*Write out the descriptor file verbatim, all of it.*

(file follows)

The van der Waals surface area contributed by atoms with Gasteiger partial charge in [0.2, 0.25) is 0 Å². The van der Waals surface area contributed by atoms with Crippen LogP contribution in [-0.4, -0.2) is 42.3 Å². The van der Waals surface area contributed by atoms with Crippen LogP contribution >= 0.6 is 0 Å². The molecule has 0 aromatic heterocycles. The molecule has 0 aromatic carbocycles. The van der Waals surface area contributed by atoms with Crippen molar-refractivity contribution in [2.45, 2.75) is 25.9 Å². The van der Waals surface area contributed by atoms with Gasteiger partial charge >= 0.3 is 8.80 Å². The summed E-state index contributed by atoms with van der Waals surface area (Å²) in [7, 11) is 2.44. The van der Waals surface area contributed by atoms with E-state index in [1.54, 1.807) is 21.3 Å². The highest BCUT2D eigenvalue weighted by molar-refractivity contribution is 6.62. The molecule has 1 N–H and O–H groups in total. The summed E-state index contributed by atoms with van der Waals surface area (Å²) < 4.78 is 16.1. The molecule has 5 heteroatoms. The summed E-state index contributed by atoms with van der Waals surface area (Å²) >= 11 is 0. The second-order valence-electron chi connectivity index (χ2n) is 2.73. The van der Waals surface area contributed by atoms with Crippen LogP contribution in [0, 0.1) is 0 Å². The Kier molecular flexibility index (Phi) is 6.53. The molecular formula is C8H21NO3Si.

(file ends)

The van der Waals surface area contributed by atoms with Gasteiger partial charge in [0.2, 0.25) is 0 Å². The van der Waals surface area contributed by atoms with Crippen LogP contribution in [-0.4, -0.2) is 42.3 Å². The van der Waals surface area contributed by atoms with Crippen LogP contribution >= 0.6 is 0 Å². The molecule has 0 aromatic heterocycles. The molecule has 0 aromatic carbocycles. The van der Waals surface area contributed by atoms with Crippen molar-refractivity contribution in [2.45, 2.75) is 25.9 Å². The van der Waals surface area contributed by atoms with Gasteiger partial charge >= 0.3 is 8.80 Å². The summed E-state index contributed by atoms with van der Waals surface area (Å²) in [7, 11) is 2.44. The van der Waals surface area contributed by atoms with E-state index in [1.54, 1.807) is 21.3 Å². The highest BCUT2D eigenvalue weighted by molar-refractivity contribution is 6.62. The molecule has 1 N–H and O–H groups in total. The summed E-state index contributed by atoms with van der Waals surface area (Å²) < 4.78 is 16.1. The molecule has 5 heteroatoms. The summed E-state index contributed by atoms with van der Waals surface area (Å²) >= 11 is 0. The second-order valence-electron chi connectivity index (χ2n) is 2.73. The van der Waals surface area contributed by atoms with Crippen LogP contribution in [0, 0.1) is 0 Å². The Kier molecular flexibility index (Phi) is 6.53. The molecular formula is C8H21NO3Si.